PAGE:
Suitable multi-mode optical fibers are conveniently commercially available, and, as is well-known, comprise a central core and a glass cladding concentrically surrounding the core. The core portion is preferably high-purity SiO.sub.2 or doped silica having a first index of refraction n.sub.1. The guiding or cladding portion may be SiO.sub.2 or any suitable glass material having a slightly lower index of refraction n.sub.2. The core may have a uniform index of refraction or it may comprise two or more layers, with each successive layer being of lower index than that underlying so as to approximate the parabolic gradient of particular utility in multi-mode structures. The cladding is usually of uniform composition but may also be of graded composition. The second index of refraction is generally at least about 0.1%, and preferably about 1%, less than the first index of refraction in order to produce total internal reflection of optical radiation at the core/clad interface and thereby guide the optical radiation along the waveguide. The multi-mode fiber permits use of simpler detection methods than are required for single mode fibers, which require interferometers and associated apparatus. The ratio of the core radius to clad thickness typically ranges from about 0.2 to 0.8. A ratio smaller than about 0.2 implies single mode fibers; a ratio larger than about 0.8 introduces excessive microbending. The total diameter of the multi-mode fibers typically ranges from about 100 to 200 .mu.m.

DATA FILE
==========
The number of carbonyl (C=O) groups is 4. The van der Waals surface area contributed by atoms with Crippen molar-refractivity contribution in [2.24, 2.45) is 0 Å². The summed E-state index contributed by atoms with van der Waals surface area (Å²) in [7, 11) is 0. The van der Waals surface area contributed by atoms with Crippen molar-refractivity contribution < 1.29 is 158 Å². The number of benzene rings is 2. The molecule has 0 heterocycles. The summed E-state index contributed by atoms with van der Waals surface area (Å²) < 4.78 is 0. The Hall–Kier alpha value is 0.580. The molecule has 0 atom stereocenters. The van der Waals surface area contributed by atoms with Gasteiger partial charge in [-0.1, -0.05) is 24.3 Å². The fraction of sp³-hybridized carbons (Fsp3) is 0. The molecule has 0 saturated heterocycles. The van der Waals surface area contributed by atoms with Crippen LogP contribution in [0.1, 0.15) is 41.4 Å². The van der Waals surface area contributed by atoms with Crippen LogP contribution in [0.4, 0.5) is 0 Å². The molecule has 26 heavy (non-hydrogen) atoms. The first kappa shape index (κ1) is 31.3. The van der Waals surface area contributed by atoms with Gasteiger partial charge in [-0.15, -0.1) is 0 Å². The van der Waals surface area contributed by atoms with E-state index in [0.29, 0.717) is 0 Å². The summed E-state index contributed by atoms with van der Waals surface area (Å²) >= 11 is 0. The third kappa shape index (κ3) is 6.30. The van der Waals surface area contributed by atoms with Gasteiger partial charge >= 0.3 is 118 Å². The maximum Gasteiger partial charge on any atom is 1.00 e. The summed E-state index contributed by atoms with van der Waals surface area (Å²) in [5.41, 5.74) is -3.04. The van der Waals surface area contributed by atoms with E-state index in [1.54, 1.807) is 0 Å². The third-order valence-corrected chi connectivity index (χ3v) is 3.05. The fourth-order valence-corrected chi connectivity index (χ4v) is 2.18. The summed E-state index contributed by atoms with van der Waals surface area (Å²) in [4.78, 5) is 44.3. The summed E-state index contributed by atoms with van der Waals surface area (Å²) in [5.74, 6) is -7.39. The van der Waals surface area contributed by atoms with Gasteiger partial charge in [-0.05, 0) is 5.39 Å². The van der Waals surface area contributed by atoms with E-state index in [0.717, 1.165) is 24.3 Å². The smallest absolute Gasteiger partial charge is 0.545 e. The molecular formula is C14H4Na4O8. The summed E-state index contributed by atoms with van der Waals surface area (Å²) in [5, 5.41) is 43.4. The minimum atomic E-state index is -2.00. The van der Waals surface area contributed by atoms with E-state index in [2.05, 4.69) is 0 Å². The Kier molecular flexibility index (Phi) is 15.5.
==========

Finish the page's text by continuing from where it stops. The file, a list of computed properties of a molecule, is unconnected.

The optical fiber is associated with a metal portion capable of efficiently conducting electricity. Many composite configurations may be employed, such as a metallic strip or wire bonded along a portion 11a of the length of the optical fiber 11. For ease of fabrication and convenience, the optical fiber is preferably provided with a metallic coating, which may comprise any metal or alloy which efficiently conducts electricity. Suitable metals include aluminum and copper; a suitable alloy includes Al-Bi, containing about 0.1 to 0.2 at % bismuth. The process for forming the metal coating and its thickness are not critical, except that the coating be thick enough to efficiently conduct electricity and not so thick as to adversely impair the flexibility of the optical fiber. Typical metallic coatings range from about 10 to 200 .mu.m.